A primary school teacher in Limassol has been reported for allegedly sexually harassing a student but the state has been unable to do anything but transfer him to another school, according to Disy MP Efthymios Diplaros.
In a press conference on Thursday, Diplaros said he sought to make public two cases he was aware of, in a bid to raise awareness of the issue to resolve the problem.
His admission a day earlier of one case from six years ago- which caused uproar during a television panel on Sigma TV which he was invited on – prompted the response of Anastasia Papadopoulou, the special adviser in preparing a national strategy to protect children from sexual abuse.
While on the TV show, Diplaros said a parent had reported a specific teacher from a Limassol primary school to the education ministry but backed out at the last minute “because he was afraid for his child, the grades in school, that nothing would happen and because he didn’t believe in the system or that it would fire the teacher from the school”.
The parent backed out from filing a report to police and as such, the state was unable to do anything about it, he said.
Diplaros often used the plural tense suggesting the problem was more widespread that one isolated case, prompting the fury from other panelists who said ruling Disy which has been in power for over five years has evidently been unable to solve the problem.
He responded saying that quite the contrary “the message we are sending out is that we are determined – all of us here at the panel and the education ministry – to take such cases before the court of law and drive the knife to the bone so that those in education – or any other post – are sent home and not transferred from one post to another.”
Commenting on his statements, Papadopoulou wrote on Facebook that “it is irresponsible for the purposes of populism” to casually throw about such comments, stipulating that anyone who is aware of a sexual abuse case and doesn’t report it is liable to 15 years in prison.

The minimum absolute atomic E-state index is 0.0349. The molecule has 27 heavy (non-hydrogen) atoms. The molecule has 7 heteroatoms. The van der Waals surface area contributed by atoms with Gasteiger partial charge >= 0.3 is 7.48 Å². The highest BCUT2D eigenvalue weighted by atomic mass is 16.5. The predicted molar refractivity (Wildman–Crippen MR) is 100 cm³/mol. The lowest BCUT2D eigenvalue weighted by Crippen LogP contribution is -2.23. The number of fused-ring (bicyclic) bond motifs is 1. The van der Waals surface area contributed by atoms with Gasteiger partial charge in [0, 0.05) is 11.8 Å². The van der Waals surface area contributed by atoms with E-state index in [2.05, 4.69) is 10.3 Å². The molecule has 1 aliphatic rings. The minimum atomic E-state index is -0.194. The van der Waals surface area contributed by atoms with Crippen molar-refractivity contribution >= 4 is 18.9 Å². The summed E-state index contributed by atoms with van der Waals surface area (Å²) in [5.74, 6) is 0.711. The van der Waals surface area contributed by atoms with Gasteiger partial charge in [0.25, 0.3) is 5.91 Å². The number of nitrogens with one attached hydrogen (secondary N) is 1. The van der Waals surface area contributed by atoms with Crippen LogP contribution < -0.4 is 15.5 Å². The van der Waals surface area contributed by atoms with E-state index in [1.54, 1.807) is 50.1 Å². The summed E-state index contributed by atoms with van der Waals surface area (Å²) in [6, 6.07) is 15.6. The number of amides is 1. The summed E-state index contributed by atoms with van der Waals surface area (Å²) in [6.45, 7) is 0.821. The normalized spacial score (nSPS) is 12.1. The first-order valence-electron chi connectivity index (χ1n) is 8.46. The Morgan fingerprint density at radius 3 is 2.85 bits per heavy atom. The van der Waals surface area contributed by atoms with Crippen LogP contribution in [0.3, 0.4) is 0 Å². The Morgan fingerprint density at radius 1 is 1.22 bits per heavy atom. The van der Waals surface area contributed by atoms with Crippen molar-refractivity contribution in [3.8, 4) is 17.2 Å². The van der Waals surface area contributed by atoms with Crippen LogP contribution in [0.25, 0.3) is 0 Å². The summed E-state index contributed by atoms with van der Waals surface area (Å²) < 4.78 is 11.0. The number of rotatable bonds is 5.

This applies to education ministry employees who have in their hands on such reports but not do anything about them, Papadopoulou said.
During the press conference, Diplaros said there was also a second case, where a week ago, a high school student in Limassol turned to the Hope for Children NGO in Nicosia with her sister, to complain a teacher was sexually harassing her.
According to Diplaros, as soon as he found out, he informed Limassol police, the police chief, the child protection commissioner who did not know about the case, the ombudswoman and the education ministry’s permanent secretary as the minister was abroad.
He went on to say he had spoken to the district inspector and that the social services had asked the education ministry to not let this case go.
Diplaros told reporters he had given two statements to police and would give a third on Friday so a disciplinary investigation could move forward as well as to examine if there are any omissions or gaps in their procedure.
The problem in the case which happened six years ago was because the parents could not be convinced to give a written statement to police so the case could go to court.
As a result, the teacher was called before the ministry’s district office where he appeared with his lawyer. “The decision to transfer him to another school was taken precisely because there was no written statement.”
Diplaros said he was aware that there were excellent teachers but this kind – which could be counted on the fingers of his hand – should be removed from schools and parents should be supported so they could proceed with written complaints.
He added the law should be changed so that the statement from parents of the victim or the victims themselves should not be the sole basis of the case.
Diplaros denied he made the cases public in a bid to gain popularity, saying he had received threats ever since the revelations.
Primary school teachers’ union Poed said this was a deliberate attempt to hurt the teaching world.